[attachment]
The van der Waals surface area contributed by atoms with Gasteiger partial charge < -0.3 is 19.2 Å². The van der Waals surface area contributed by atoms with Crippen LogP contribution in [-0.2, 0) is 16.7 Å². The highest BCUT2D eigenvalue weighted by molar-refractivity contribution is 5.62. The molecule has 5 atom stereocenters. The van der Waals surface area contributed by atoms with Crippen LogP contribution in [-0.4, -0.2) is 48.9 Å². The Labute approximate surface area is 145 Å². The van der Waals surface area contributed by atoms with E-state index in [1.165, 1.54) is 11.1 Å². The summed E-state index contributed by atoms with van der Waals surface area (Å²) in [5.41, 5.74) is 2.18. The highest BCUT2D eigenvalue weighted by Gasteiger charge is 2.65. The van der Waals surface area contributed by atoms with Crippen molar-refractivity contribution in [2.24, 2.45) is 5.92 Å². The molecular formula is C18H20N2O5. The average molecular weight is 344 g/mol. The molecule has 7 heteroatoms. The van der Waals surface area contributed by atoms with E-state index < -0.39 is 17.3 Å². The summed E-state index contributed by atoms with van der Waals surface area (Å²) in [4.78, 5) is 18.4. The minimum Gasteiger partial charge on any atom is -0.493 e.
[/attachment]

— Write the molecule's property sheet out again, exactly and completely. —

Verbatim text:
The van der Waals surface area contributed by atoms with Gasteiger partial charge < -0.3 is 19.2 Å². The van der Waals surface area contributed by atoms with Crippen LogP contribution in [-0.2, 0) is 16.7 Å². The highest BCUT2D eigenvalue weighted by molar-refractivity contribution is 5.62. The molecule has 5 atom stereocenters. The van der Waals surface area contributed by atoms with Crippen LogP contribution in [-0.4, -0.2) is 48.9 Å². The Labute approximate surface area is 145 Å². The van der Waals surface area contributed by atoms with E-state index in [1.165, 1.54) is 11.1 Å². The summed E-state index contributed by atoms with van der Waals surface area (Å²) in [5.41, 5.74) is 2.18. The highest BCUT2D eigenvalue weighted by Gasteiger charge is 2.65. The van der Waals surface area contributed by atoms with Crippen molar-refractivity contribution in [2.24, 2.45) is 5.92 Å². The molecular formula is C18H20N2O5. The average molecular weight is 344 g/mol. The molecule has 7 heteroatoms. The van der Waals surface area contributed by atoms with E-state index < -0.39 is 17.3 Å². The summed E-state index contributed by atoms with van der Waals surface area (Å²) in [4.78, 5) is 18.4. The minimum Gasteiger partial charge on any atom is -0.493 e.